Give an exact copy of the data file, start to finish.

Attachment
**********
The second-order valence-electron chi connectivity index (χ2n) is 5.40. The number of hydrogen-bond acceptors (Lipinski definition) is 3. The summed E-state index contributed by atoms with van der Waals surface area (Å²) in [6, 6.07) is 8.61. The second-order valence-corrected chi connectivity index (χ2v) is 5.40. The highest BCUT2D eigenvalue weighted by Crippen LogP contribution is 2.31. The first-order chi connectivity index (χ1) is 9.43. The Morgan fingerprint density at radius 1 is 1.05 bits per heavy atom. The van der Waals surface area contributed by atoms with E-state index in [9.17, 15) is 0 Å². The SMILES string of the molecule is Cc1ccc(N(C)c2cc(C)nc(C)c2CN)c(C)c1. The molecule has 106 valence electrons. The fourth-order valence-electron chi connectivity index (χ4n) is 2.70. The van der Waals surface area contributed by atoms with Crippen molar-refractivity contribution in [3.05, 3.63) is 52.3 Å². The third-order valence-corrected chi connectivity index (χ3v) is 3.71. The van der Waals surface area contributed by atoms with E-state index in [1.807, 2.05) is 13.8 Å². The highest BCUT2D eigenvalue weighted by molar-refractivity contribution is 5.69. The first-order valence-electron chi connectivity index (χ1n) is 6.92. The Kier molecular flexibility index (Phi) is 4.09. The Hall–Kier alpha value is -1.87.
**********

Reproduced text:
The second-order valence-electron chi connectivity index (χ2n) is 5.40. The number of hydrogen-bond acceptors (Lipinski definition) is 3. The summed E-state index contributed by atoms with van der Waals surface area (Å²) in [6, 6.07) is 8.61. The second-order valence-corrected chi connectivity index (χ2v) is 5.40. The highest BCUT2D eigenvalue weighted by Crippen LogP contribution is 2.31. The first-order chi connectivity index (χ1) is 9.43. The Morgan fingerprint density at radius 1 is 1.05 bits per heavy atom. The van der Waals surface area contributed by atoms with E-state index in [9.17, 15) is 0 Å². The SMILES string of the molecule is Cc1ccc(N(C)c2cc(C)nc(C)c2CN)c(C)c1. The molecule has 106 valence electrons. The fourth-order valence-electron chi connectivity index (χ4n) is 2.70. The van der Waals surface area contributed by atoms with Crippen molar-refractivity contribution in [3.05, 3.63) is 52.3 Å². The third-order valence-corrected chi connectivity index (χ3v) is 3.71. The van der Waals surface area contributed by atoms with E-state index in [1.807, 2.05) is 13.8 Å². The highest BCUT2D eigenvalue weighted by molar-refractivity contribution is 5.69. The first-order valence-electron chi connectivity index (χ1n) is 6.92. The Kier molecular flexibility index (Phi) is 4.09. The Hall–Kier alpha value is -1.87.